Host Hayes showed off his piano skills as Chenoweth sang. The opening also featured song and dance segments from hit Broadway musicals Memphis, Come Fly With Me, Everyday Rapture, Million Dollar Quartet, La Cage Aux Folles, Fela! and Green Day's American Idiot.
The punk trio themselves then took the stage to rock the Tonys with Holiday and Know Your Enemy. The cast of the band's hit musical joined Billie Joe Armstrong and his group for the rousing anthem.
And Hayes won applause when the openly gay star and Chenoweth shared an open-mouthed kiss. He quipped, "I know what you're thinking; she's too short for me."
Daniel Radcliffe and Katie Holmes handed out the night's first award, Best Performance by a Featured Actress in a Play, to Scarlett Johansson for A View From The Bridge. She kissed her two leading men - stage co-star Liev Schreiber and husband Ryan Reynolds - as she took to the stage.
She said, "Being welcomed into this community has been an absolute dream come true for me."
She thanked her mother Melanie and "my Canadian, who I live with," singling out Reynolds and stating, "Thank you for becoming a theatre widower for me. I never could have done it without your support."
She dedicated the award to playwright Arthur Miller, who penned A View From The Bridge.
While the first two Shrek films scored high praise from both critics and audiences the third installment of the animated saga 2007’s Shrek the Third was widely considered a letdown a signal that Dreamworks’ wildly successful franchise had finally jumped the shark. But that didn’t deter the studio from greenlighting a fourth Shrek film Shrek Forever After with the somewhat dubious assurance that it would be the last to feature the titular green ogre.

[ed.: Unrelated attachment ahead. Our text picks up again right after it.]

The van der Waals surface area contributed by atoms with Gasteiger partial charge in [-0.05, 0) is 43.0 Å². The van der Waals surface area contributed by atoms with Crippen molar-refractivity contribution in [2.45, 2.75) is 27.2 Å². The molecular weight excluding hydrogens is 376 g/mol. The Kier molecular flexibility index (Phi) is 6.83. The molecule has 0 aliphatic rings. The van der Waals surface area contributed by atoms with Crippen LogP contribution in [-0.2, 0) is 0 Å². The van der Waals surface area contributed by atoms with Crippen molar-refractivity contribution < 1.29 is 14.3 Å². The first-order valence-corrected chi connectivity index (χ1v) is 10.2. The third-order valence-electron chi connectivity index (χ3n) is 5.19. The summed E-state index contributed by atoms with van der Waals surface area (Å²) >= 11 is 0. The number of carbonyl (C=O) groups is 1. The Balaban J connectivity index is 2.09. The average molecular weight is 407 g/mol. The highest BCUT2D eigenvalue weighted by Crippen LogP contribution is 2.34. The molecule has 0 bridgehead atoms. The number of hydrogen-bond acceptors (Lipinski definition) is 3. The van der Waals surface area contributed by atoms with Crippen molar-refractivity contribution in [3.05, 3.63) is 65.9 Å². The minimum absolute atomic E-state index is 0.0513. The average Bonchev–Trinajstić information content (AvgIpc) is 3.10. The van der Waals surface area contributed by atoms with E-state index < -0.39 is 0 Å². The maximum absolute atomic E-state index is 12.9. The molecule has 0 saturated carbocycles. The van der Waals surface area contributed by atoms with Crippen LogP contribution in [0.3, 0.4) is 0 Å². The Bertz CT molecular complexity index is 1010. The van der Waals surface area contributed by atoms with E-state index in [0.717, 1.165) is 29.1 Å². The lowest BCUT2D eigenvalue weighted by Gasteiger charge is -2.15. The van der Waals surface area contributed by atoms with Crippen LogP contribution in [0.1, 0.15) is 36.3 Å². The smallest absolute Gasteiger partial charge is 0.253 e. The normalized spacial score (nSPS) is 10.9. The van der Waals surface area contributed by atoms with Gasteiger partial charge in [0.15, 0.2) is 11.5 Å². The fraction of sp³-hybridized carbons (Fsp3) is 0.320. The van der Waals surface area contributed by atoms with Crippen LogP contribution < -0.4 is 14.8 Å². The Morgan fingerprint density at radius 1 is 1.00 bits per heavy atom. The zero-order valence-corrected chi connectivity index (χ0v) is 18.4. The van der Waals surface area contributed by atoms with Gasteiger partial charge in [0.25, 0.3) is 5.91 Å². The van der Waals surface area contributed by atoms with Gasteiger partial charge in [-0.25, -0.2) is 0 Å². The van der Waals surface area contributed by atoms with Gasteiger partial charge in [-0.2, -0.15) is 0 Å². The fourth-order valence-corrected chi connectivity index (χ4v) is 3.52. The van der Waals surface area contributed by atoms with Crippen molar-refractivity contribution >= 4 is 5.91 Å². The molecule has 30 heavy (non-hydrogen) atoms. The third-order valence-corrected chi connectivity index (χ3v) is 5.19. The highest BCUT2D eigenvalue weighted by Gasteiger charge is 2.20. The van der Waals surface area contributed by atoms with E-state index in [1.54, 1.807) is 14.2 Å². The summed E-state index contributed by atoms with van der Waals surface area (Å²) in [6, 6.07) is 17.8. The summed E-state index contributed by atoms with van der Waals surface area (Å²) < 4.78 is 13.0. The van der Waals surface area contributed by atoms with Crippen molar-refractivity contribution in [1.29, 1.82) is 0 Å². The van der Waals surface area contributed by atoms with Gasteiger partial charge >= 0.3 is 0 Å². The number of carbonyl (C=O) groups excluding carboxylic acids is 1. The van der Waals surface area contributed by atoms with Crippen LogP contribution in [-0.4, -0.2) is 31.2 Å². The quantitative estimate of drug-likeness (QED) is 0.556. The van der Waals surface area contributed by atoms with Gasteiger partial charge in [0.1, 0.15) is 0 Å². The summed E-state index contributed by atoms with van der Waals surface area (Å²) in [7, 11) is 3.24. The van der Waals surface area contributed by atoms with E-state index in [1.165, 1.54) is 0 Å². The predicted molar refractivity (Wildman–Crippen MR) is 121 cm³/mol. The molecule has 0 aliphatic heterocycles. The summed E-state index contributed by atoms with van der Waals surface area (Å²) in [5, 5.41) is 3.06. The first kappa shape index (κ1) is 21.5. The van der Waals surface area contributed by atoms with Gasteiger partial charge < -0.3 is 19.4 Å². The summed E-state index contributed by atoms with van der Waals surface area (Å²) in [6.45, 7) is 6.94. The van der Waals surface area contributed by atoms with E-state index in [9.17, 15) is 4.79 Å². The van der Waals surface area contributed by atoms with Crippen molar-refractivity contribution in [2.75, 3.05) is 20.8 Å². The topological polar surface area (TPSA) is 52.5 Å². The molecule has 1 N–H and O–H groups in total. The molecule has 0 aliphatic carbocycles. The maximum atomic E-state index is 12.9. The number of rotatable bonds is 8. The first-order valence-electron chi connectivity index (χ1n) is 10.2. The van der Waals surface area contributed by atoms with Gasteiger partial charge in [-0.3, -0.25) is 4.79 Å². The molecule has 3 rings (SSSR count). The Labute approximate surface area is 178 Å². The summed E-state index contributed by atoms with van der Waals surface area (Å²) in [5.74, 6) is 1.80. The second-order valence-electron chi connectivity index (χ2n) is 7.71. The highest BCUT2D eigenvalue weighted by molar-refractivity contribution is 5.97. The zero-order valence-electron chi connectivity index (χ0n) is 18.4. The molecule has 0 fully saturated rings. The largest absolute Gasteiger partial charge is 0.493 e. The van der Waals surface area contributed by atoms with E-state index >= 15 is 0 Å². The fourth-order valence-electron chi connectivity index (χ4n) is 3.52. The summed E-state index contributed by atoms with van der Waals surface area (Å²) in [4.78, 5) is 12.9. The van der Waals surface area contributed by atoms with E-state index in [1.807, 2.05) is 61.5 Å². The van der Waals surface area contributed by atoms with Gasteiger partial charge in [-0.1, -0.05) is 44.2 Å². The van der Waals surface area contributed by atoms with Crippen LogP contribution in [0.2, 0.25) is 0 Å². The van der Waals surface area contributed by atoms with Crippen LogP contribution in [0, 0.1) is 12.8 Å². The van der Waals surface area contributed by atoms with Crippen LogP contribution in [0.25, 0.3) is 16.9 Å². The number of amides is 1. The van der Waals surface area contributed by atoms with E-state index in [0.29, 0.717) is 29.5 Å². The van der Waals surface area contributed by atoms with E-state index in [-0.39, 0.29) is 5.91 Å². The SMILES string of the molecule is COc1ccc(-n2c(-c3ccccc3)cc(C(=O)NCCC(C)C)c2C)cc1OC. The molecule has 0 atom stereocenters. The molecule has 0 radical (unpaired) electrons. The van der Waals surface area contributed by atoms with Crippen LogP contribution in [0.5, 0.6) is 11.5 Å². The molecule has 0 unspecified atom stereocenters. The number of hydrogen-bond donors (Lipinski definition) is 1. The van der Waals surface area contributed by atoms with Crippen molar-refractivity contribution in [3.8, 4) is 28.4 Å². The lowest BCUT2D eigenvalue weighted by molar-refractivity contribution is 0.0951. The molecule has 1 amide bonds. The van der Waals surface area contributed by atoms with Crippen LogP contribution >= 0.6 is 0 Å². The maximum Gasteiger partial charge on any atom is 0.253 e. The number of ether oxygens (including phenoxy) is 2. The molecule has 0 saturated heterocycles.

The plot of Shrek Forever After in many ways reflects the creative fatigue the filmmakers clearly feel: After fathering triplets with his wife Fiona (Cameron Diaz) Shrek (Mike Myers) has settled into a wearisome domestic routine of morning feedings clogged bathrooms and neighborhood pot lucks. But a domesticated Shrek is a boring Shrek and he soon longs to escape the tedium of family life and return to the carefree days when all the creatures of the forest feared his roar. But how? He's stuck.
Or so it seems until a lispy local charlatan Rumpelstiltskin (Walt Dohrn doing a solid Paul Reubens impression) offers Shrek a magical “deal” enabling him to turn back the clock for a day and spend 24 hours without the oppressive dictates of family life which the beleaguered ogre eagerly accepts. But fairytale contracts rarely come without hidden caveats and Shrek soon awakens in a nightmarish bizarro world where his family and friends have vanished and ogres are hunted by vicious gangs of witches. Worst of all Rumpelstiltskin has managed to install himself as Far Far Away’s decadent dictator turning the castle into some sort of crazy lesbian nightclub where his witchy subordinates gyrate to pounding techno music.
Call it It’s a Wonderful Shrek — or even Shrek to the Future if you will. It’s not the most original storytelling scheme but it allows the filmmakers to essentially hit the reset button on the Shrek canon and re-introduce familiar faces like Donkey (Eddie Murphy) and Puss in Boots (Antonio Banderas) in slightly tweaked form. Fiona is no longer a dainty princess awaiting her savior but the butched-out (this emerges as a trend in the film) leader of an underground ogre resistance plotting to free Far Far Away from its effete Napoleon and his haggish minions. In order to avoid vanishing from history entirely Shrek has to woo her all over again — a task made harder by her newfound independent streak.
Fans of Shrek will be happy to know that Shrek Forever After — its weird butch/femme dynamic notwithstanding — marks a definite improvement over its predecessor. That said it won’t likely inspire any grassroots campaign to convince Dreamworks to reconsider its supposed decision to retire the character for good. The film works partly because it carries more modest aspirations largely shunning the laugh-a-minute pace and copious pop-culture humor that characterized the first three installments. The franchise is clearly running on fumes but this film has just enough laughter in the tank to make it to the finish line intact.